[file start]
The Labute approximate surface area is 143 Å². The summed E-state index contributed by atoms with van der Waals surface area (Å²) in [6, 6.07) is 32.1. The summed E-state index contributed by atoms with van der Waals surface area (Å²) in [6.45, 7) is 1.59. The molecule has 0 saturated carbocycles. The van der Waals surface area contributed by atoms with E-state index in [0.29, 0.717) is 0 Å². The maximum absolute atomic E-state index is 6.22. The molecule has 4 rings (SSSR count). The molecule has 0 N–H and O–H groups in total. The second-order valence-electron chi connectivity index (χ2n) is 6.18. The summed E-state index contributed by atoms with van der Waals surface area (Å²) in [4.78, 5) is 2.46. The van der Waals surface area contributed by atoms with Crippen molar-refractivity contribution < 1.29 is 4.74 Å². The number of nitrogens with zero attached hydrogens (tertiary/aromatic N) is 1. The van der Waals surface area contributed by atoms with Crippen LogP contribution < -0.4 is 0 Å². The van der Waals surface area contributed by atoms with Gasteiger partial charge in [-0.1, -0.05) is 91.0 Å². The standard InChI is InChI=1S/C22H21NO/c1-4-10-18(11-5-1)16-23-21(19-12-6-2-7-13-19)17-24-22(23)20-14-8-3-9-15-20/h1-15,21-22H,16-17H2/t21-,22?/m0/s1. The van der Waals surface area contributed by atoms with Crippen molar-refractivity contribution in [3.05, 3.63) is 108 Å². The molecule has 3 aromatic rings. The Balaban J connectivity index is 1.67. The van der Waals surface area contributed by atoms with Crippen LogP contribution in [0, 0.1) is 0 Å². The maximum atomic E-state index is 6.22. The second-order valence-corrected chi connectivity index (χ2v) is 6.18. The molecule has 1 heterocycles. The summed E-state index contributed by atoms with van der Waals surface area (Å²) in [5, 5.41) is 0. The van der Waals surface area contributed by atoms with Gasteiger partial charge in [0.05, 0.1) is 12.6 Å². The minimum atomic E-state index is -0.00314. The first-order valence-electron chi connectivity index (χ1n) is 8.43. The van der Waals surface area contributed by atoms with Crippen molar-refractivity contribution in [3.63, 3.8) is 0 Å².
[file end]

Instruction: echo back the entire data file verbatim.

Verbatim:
The Labute approximate surface area is 143 Å². The summed E-state index contributed by atoms with van der Waals surface area (Å²) in [6, 6.07) is 32.1. The summed E-state index contributed by atoms with van der Waals surface area (Å²) in [6.45, 7) is 1.59. The molecule has 0 saturated carbocycles. The van der Waals surface area contributed by atoms with E-state index in [0.29, 0.717) is 0 Å². The maximum absolute atomic E-state index is 6.22. The molecule has 4 rings (SSSR count). The molecule has 0 N–H and O–H groups in total. The second-order valence-electron chi connectivity index (χ2n) is 6.18. The summed E-state index contributed by atoms with van der Waals surface area (Å²) in [4.78, 5) is 2.46. The van der Waals surface area contributed by atoms with Crippen molar-refractivity contribution < 1.29 is 4.74 Å². The number of nitrogens with zero attached hydrogens (tertiary/aromatic N) is 1. The van der Waals surface area contributed by atoms with Crippen LogP contribution < -0.4 is 0 Å². The van der Waals surface area contributed by atoms with Gasteiger partial charge in [-0.1, -0.05) is 91.0 Å². The standard InChI is InChI=1S/C22H21NO/c1-4-10-18(11-5-1)16-23-21(19-12-6-2-7-13-19)17-24-22(23)20-14-8-3-9-15-20/h1-15,21-22H,16-17H2/t21-,22?/m0/s1. The van der Waals surface area contributed by atoms with Crippen molar-refractivity contribution in [3.05, 3.63) is 108 Å². The molecule has 3 aromatic rings. The Balaban J connectivity index is 1.67. The van der Waals surface area contributed by atoms with Crippen LogP contribution in [0, 0.1) is 0 Å². The maximum atomic E-state index is 6.22. The second-order valence-corrected chi connectivity index (χ2v) is 6.18. The molecule has 1 heterocycles. The summed E-state index contributed by atoms with van der Waals surface area (Å²) in [5, 5.41) is 0. The van der Waals surface area contributed by atoms with Gasteiger partial charge in [0.05, 0.1) is 12.6 Å². The minimum atomic E-state index is -0.00314. The first-order valence-electron chi connectivity index (χ1n) is 8.43. The van der Waals surface area contributed by atoms with Crippen molar-refractivity contribution in [3.63, 3.8) is 0 Å².